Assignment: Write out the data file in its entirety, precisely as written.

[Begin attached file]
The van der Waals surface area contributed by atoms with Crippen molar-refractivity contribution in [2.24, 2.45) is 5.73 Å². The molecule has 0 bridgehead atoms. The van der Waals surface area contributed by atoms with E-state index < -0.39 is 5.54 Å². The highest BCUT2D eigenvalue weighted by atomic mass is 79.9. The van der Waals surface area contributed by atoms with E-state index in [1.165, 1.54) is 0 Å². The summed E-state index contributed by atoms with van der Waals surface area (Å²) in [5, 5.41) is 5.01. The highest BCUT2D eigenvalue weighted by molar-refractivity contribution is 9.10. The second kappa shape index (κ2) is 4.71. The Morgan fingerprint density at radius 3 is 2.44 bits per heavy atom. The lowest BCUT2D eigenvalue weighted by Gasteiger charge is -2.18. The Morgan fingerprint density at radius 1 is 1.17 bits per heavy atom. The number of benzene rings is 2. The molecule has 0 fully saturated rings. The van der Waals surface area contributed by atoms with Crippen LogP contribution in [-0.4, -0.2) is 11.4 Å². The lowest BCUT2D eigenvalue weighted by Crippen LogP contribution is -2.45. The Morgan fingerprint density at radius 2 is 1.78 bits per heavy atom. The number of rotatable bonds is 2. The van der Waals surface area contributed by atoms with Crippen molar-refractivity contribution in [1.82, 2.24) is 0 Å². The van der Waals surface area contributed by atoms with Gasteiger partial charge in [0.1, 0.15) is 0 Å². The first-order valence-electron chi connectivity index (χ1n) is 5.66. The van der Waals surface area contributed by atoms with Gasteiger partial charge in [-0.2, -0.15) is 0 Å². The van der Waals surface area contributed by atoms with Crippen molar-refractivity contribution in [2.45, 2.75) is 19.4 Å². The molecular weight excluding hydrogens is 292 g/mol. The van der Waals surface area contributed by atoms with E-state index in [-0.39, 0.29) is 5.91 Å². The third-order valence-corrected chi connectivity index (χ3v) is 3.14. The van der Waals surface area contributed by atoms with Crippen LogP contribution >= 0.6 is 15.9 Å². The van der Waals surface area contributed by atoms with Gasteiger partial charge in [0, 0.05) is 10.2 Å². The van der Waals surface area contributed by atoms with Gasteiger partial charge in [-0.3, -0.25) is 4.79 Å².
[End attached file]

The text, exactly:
The van der Waals surface area contributed by atoms with Crippen molar-refractivity contribution in [2.24, 2.45) is 5.73 Å². The molecule has 0 bridgehead atoms. The van der Waals surface area contributed by atoms with E-state index < -0.39 is 5.54 Å². The highest BCUT2D eigenvalue weighted by atomic mass is 79.9. The van der Waals surface area contributed by atoms with E-state index in [1.165, 1.54) is 0 Å². The summed E-state index contributed by atoms with van der Waals surface area (Å²) in [5, 5.41) is 5.01. The highest BCUT2D eigenvalue weighted by molar-refractivity contribution is 9.10. The second kappa shape index (κ2) is 4.71. The Morgan fingerprint density at radius 3 is 2.44 bits per heavy atom. The lowest BCUT2D eigenvalue weighted by Gasteiger charge is -2.18. The Morgan fingerprint density at radius 1 is 1.17 bits per heavy atom. The number of benzene rings is 2. The molecule has 0 fully saturated rings. The van der Waals surface area contributed by atoms with Crippen LogP contribution in [-0.4, -0.2) is 11.4 Å². The lowest BCUT2D eigenvalue weighted by Crippen LogP contribution is -2.45. The Morgan fingerprint density at radius 2 is 1.78 bits per heavy atom. The number of rotatable bonds is 2. The van der Waals surface area contributed by atoms with Crippen molar-refractivity contribution in [1.82, 2.24) is 0 Å². The van der Waals surface area contributed by atoms with Gasteiger partial charge in [0.1, 0.15) is 0 Å². The first-order valence-electron chi connectivity index (χ1n) is 5.66. The van der Waals surface area contributed by atoms with Gasteiger partial charge in [-0.2, -0.15) is 0 Å². The van der Waals surface area contributed by atoms with Crippen molar-refractivity contribution in [2.45, 2.75) is 19.4 Å². The molecular weight excluding hydrogens is 292 g/mol. The van der Waals surface area contributed by atoms with E-state index in [-0.39, 0.29) is 5.91 Å². The third-order valence-corrected chi connectivity index (χ3v) is 3.14. The van der Waals surface area contributed by atoms with Crippen LogP contribution >= 0.6 is 15.9 Å². The van der Waals surface area contributed by atoms with Gasteiger partial charge in [0, 0.05) is 10.2 Å². The van der Waals surface area contributed by atoms with Gasteiger partial charge in [-0.3, -0.25) is 4.79 Å².